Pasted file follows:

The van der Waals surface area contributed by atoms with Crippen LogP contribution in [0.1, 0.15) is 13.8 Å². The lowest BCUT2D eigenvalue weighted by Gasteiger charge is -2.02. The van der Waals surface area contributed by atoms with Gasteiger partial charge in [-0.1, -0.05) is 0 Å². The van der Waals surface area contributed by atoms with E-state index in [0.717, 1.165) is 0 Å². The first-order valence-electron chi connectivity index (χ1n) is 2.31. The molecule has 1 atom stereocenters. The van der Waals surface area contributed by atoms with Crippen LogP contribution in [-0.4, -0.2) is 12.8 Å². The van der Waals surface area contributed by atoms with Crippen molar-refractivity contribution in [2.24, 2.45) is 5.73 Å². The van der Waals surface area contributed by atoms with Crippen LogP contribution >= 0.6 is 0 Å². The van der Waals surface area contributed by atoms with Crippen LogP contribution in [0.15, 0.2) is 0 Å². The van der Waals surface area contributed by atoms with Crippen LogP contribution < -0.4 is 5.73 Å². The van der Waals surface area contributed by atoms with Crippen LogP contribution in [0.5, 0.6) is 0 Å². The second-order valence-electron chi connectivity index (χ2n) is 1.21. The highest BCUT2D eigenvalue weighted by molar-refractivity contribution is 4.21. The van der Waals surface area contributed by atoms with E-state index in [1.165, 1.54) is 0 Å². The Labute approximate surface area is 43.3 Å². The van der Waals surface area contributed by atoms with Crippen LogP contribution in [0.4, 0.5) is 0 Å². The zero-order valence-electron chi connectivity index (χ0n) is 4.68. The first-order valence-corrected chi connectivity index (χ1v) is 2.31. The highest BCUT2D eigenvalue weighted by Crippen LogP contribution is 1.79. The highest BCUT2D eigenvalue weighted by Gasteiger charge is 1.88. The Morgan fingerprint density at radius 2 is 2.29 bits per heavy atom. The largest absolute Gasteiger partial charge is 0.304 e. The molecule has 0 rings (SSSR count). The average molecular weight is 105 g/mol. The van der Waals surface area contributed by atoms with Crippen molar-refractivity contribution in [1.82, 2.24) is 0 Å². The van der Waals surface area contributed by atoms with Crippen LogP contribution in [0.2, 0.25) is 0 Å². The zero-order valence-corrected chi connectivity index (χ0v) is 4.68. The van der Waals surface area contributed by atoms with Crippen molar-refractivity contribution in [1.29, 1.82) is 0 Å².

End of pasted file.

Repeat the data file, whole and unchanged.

The van der Waals surface area contributed by atoms with Crippen LogP contribution in [0.1, 0.15) is 13.8 Å². The lowest BCUT2D eigenvalue weighted by Gasteiger charge is -2.02. The van der Waals surface area contributed by atoms with Gasteiger partial charge in [-0.1, -0.05) is 0 Å². The van der Waals surface area contributed by atoms with E-state index in [0.717, 1.165) is 0 Å². The first-order valence-electron chi connectivity index (χ1n) is 2.31. The molecule has 1 atom stereocenters. The van der Waals surface area contributed by atoms with Crippen LogP contribution in [-0.4, -0.2) is 12.8 Å². The van der Waals surface area contributed by atoms with Crippen molar-refractivity contribution in [2.24, 2.45) is 5.73 Å². The van der Waals surface area contributed by atoms with Crippen LogP contribution >= 0.6 is 0 Å². The van der Waals surface area contributed by atoms with Crippen LogP contribution in [0.15, 0.2) is 0 Å². The van der Waals surface area contributed by atoms with Crippen LogP contribution < -0.4 is 5.73 Å². The van der Waals surface area contributed by atoms with Crippen LogP contribution in [0.5, 0.6) is 0 Å². The second-order valence-electron chi connectivity index (χ2n) is 1.21. The highest BCUT2D eigenvalue weighted by molar-refractivity contribution is 4.21. The van der Waals surface area contributed by atoms with E-state index in [1.165, 1.54) is 0 Å². The Labute approximate surface area is 43.3 Å². The van der Waals surface area contributed by atoms with Crippen LogP contribution in [0.4, 0.5) is 0 Å². The zero-order valence-electron chi connectivity index (χ0n) is 4.68. The first-order valence-corrected chi connectivity index (χ1v) is 2.31. The highest BCUT2D eigenvalue weighted by Crippen LogP contribution is 1.79. The highest BCUT2D eigenvalue weighted by Gasteiger charge is 1.88. The Morgan fingerprint density at radius 2 is 2.29 bits per heavy atom. The largest absolute Gasteiger partial charge is 0.304 e. The molecule has 0 rings (SSSR count). The average molecular weight is 105 g/mol. The van der Waals surface area contributed by atoms with Crippen molar-refractivity contribution in [1.82, 2.24) is 0 Å². The van der Waals surface area contributed by atoms with Crippen LogP contribution in [0.2, 0.25) is 0 Å². The zero-order valence-corrected chi connectivity index (χ0v) is 4.68. The van der Waals surface area contributed by atoms with Crippen molar-refractivity contribution in [1.29, 1.82) is 0 Å².